On June 13 and 14, Jeju’s foreign community will be hosting a volleyball tournament at Iho beach and they will be inviting mainlanders to join in the fun.
The organizers are hoping to complement last month’s big Frisbee tournament with an event that highlights even more of Jeju’s attractions and uniqueness. Though the tournament will have a competitive aspect, with a round-robin followed by play-offs, the hope is to create an easy-going, fun-filled and relaxed atmosphere. Games will be refereed by the participants themselves and everyone is encouraged to call their own fouls. In addition, food will be served on Iho beach on Saturday evening, and there will also be some acoustic music, games, as well as camping for those with tents.
But showcasing Jeju’s ex-pat lifestyle is not what is truly driving the organizers. This is a charity beach volleyball tournament, and the seventh in a series of fundraising efforts put on by friends of the late, great Nathan Furey, a native of Canada who lived, worked and played on Jeju.
Nathan’s story Shortly after 6 p.m. on Friday, March 13, Nathan Furey passed away. The doctors suspect the cause was a form of encephalitis. He left behind his wife Hyojeong and two baby boys; Juno, 2, and Noah, 1.
At 34, Nathan was in the prime of his life. He married his soul-mate Hyojeong a little over three years ago. He adored living on the island, surrounded by people he loved, and envisioned staying there a long time. He had just completed a Masters degree in linguistics, and was about to begin his second year as a university instructor, a position he had sought after for some time.
He was living in a home he was very happy with, in a part of town that made life pleasant and comfortable for his wife, and where his boys could grow up to be as big, strong and healthy, as he was. Nathan would ride his bike for thirty minutes, uphill, to Frisbee practice, play for hours with his friends; play hard and play well, go home, host an evening of poker with another group of friends, winning or losing graciously, and then go out the next day to spend time outdoors with his family.
He was fit in mind and body. Friends knew him as a person who did not get upset and did not upset others. He was a generous man, a dependable friend, a dedicated father, a loyal son, and a caring husband. It did not mean much for someone to say they liked Nathan Furey, that was a given, everyone did. It was much more telling of someone if they did not. With his easy-going personality and ready smile Nathan Furey won the admiration of Koreans and foreigners alike.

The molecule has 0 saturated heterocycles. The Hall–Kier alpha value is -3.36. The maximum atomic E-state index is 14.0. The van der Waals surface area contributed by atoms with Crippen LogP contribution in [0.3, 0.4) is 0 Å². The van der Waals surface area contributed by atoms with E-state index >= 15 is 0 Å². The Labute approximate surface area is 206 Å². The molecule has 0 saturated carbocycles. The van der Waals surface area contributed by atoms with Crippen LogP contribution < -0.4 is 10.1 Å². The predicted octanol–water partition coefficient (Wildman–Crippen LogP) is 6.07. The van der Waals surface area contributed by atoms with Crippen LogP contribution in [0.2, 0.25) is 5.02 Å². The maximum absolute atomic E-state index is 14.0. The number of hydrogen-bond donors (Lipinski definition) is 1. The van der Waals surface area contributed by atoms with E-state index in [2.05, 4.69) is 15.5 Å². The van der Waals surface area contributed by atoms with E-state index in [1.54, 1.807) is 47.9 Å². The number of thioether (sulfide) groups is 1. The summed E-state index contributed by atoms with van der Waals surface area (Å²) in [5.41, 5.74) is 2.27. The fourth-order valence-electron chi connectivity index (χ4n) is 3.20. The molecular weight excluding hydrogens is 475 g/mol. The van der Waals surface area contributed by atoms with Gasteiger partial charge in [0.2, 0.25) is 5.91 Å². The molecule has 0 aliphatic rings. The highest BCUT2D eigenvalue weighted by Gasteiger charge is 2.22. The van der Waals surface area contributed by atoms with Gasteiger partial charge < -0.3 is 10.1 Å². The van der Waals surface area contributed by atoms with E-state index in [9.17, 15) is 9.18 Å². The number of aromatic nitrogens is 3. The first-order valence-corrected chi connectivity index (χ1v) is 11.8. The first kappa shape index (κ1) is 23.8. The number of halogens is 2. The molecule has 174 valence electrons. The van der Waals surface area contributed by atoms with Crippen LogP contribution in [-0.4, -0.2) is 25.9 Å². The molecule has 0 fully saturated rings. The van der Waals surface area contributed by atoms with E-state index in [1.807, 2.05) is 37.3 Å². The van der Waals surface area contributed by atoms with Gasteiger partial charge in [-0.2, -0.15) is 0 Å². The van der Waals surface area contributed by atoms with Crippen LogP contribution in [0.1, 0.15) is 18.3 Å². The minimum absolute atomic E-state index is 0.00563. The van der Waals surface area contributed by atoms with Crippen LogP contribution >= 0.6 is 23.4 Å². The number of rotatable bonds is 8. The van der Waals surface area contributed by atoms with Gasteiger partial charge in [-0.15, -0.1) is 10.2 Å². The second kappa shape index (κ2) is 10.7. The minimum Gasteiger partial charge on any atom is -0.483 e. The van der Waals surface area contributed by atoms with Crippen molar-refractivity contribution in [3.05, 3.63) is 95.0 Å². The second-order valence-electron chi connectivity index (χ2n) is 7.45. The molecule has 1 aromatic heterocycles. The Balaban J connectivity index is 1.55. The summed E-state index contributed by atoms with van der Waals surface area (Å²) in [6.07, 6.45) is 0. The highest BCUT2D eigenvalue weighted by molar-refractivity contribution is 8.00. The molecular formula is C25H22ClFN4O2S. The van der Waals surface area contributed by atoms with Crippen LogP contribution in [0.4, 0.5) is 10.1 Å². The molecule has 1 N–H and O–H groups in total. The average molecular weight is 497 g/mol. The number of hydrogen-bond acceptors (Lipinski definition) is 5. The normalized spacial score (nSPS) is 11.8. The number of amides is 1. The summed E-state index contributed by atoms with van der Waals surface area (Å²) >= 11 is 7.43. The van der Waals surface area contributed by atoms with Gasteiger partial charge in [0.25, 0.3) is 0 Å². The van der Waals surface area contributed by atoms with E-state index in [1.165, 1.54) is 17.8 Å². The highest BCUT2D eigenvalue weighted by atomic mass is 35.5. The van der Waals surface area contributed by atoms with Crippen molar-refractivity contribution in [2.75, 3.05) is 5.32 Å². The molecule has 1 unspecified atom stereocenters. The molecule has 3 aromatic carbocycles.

Despite all he had going for him, his life was cut drastically short. On Sunday March 8th, after feeling ill the previous night, Nathan checked himself into a clinic where he spent the day. His condition worsened and he was taken to a hospital in the evening. Doctors administered a gamut of tests but the results were inconclusive. He had a high fever, very high heart rate and continued seizures, which finally damaged his internal organs beyond repair.
His parents arrived from Canada on the Wednesday and were able to see him again and say goodbye before it all ended two days later.
Even before he died, anticipating a hefty hospital bill and other expenses, Nathan’s friends had sprung into action and tossed around ideas for collections and fundraisers to help his family.
An auction was started, t-shirts were designed, crafts and Frisbees were sold, an Open Mic Night was planned, Nathan’s classes were covered and the salary earned donated, and a giant pillow with Nathan’s name stitched on it was hugged and photographed for a small (but usually big) donation.
But it was not just Nathan’s friends who were contributing. Many people who had never even met Nathan were making very generous donations, too; mostly through the auction. Bread was baked and sold for 30,000won a loaf; maple syrup was going for 50,000; photographs for 200,000; and a donated motorbike went for over 700,000won. Nor did the generosity stop at the coastline; when the story got to the mainland, orders for t-shirts and frisbees arrived and bids were made on auction items.
Over the course of only a couple of weeks, millions of won were donated to the Furey Foundation, a trust fund being set up for the education of Nathan's two boys, Juno and Noah – with millions more to come.
The organizers hope you can come and take part in Jeju Furey Beach Volleyball 2009; have a great time, see a beautiful island, meet great people, and contribute to a deserving cause.
For more information visit www.jejufurey.com or email firstname.lastname@example.org.
ⓒ Jeju Weekly 2009 (http://www.jejuweekly.com)
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